Your Guide to Occupational Therapy

For people who have to deal with injuries, changes to their health, or disabilities that can make life more difficult, such as cooking, dressing, driving, the help of an Occupational Therapist may well be the answer.

Some of the health causes of these issues do not have a short-term treatment. Occupational therapists help by taking a long-term approach, from a holistic basis, to care in order to help their patients participate in the parts of life that they want to.

With safe, proven effective treatments, and a dedicated approach to long term care, Occupational Therapists can play a vital role in helping improve the quality of life of a wide range of patients.

Pearce Brothers Mobility of Bristol has carved out a special niche in our sector, by having our own team of Occupational Therapists to augment our independent living products and services.

Here is an insight into the work that our Occupational Therapists, please do contact us if you would like to engage their very professional healthcare services.

What are Occupational Therapists?

Occupational therapy is an approach to care that is based on helping patients improve their quality of life by allowing them to participate in parts of daily life that they may not otherwise be able to.

As such, Occupational Therapists (or OTs) take an individual approach to the care of each patient. Each injury, illness, or disability can affect patients in different ways.

OTs, understand the importance of a person’s ability to function in daily life with more independence, be it through rehabilitative treatments, technology, or equipment.

While the word “occupational” is in the name, occupational therapists’ work is not necessarily focused on employment or helping people be “ready for work,” even though sometimes their work can help people do just that.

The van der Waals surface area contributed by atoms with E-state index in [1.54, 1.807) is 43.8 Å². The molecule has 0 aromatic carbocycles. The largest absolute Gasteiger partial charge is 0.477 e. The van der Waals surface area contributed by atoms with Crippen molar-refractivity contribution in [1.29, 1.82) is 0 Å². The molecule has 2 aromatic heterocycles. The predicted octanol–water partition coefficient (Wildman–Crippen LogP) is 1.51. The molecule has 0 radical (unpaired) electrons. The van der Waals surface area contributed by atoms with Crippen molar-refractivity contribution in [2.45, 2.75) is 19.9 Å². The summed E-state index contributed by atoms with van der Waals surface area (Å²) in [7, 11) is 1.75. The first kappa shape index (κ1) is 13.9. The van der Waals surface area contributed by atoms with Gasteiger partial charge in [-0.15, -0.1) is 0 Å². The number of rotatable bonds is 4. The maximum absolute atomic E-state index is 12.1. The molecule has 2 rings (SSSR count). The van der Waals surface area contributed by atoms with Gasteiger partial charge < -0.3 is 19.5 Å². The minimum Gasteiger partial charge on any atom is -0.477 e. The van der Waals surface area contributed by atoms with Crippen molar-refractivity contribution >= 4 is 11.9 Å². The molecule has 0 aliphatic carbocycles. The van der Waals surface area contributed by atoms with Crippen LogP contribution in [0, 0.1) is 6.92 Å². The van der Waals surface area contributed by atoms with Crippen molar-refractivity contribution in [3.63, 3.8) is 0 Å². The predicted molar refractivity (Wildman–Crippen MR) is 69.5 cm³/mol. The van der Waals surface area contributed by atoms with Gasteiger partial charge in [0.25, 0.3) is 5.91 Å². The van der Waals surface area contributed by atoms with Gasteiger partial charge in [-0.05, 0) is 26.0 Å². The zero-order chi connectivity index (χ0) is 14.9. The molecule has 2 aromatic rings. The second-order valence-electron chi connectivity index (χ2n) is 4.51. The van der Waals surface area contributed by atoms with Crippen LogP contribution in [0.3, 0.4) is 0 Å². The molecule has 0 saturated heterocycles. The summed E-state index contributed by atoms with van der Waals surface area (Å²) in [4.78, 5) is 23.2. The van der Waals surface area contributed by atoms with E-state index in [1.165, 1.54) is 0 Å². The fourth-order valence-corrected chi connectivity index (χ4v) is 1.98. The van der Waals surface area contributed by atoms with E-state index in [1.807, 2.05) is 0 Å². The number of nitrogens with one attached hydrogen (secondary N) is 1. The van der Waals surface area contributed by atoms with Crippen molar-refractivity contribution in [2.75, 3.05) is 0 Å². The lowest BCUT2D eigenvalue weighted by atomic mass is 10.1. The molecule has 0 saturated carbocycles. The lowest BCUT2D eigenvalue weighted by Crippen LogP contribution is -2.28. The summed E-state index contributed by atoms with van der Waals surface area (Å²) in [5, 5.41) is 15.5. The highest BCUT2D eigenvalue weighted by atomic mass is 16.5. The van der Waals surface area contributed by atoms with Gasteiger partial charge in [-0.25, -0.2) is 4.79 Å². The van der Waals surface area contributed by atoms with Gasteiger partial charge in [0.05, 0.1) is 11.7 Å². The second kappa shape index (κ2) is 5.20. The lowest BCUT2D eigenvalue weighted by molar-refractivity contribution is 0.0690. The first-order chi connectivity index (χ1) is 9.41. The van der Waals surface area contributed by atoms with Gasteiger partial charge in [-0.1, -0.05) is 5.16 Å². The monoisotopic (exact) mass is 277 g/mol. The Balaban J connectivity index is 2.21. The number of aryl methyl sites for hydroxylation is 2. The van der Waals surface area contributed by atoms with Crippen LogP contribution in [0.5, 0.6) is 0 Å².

Rather, it refers to what people “occupy” their time with. This can apply to a wide range of activities, focusing on those most important to the patient.

OTs and ADLs (Activities of Daily Living)

The aim of the occupational therapist is to make a lasting and meaningful improvement in the daily lives of their patients, primarily by helping them to better participate in the activities that have meaning to them.

Which activities the patient finds important can change. It can be going to school and playing with friends, or cooking, dressing, driving, or cleaning the home. OTs call these tasks ADLs, which stands for activities of daily living.

We will break down the various ways that occupational therapists help in this, but here are some of the ADLS that you could get help with from an OT:

  • Eating and swallowing
  • Feeding
  • Bathing
  • Showering
  • Toileting
  • Bathroom hygiene
  • Personal hygiene
  • Grooming
  • Dressing
  • Functional mobility
  • Care of others
  • Care of pets
  • Child rearing
  • Communication
  • Driving
  • Financial management
  • Health management
  • Home maintenance
  • Meal preparation
  • Meal clean up
  • Safety procedures
  • Emergency Responses
  • And more

What does occupational therapy treatment entail?

The working methods of Occupational Therapists can vary from OT to OT, as well as from patient to patient, as they help them meet a variety of needs. However, there are three major steps that the treatments tend to follow:

Evaluation: The OT will gather information regarding the patient’s lifestyle, health status, and history, as well as the ADLs (activities of daily living) that are limited that they may want help with. There is a range of assessments OTs can use to get a specific idea of how patients’ ADLs are affected. From here, they can work with patients and their supporters to create a plan of care that outlines specific long-term and short-term goals on how to help meet their needs.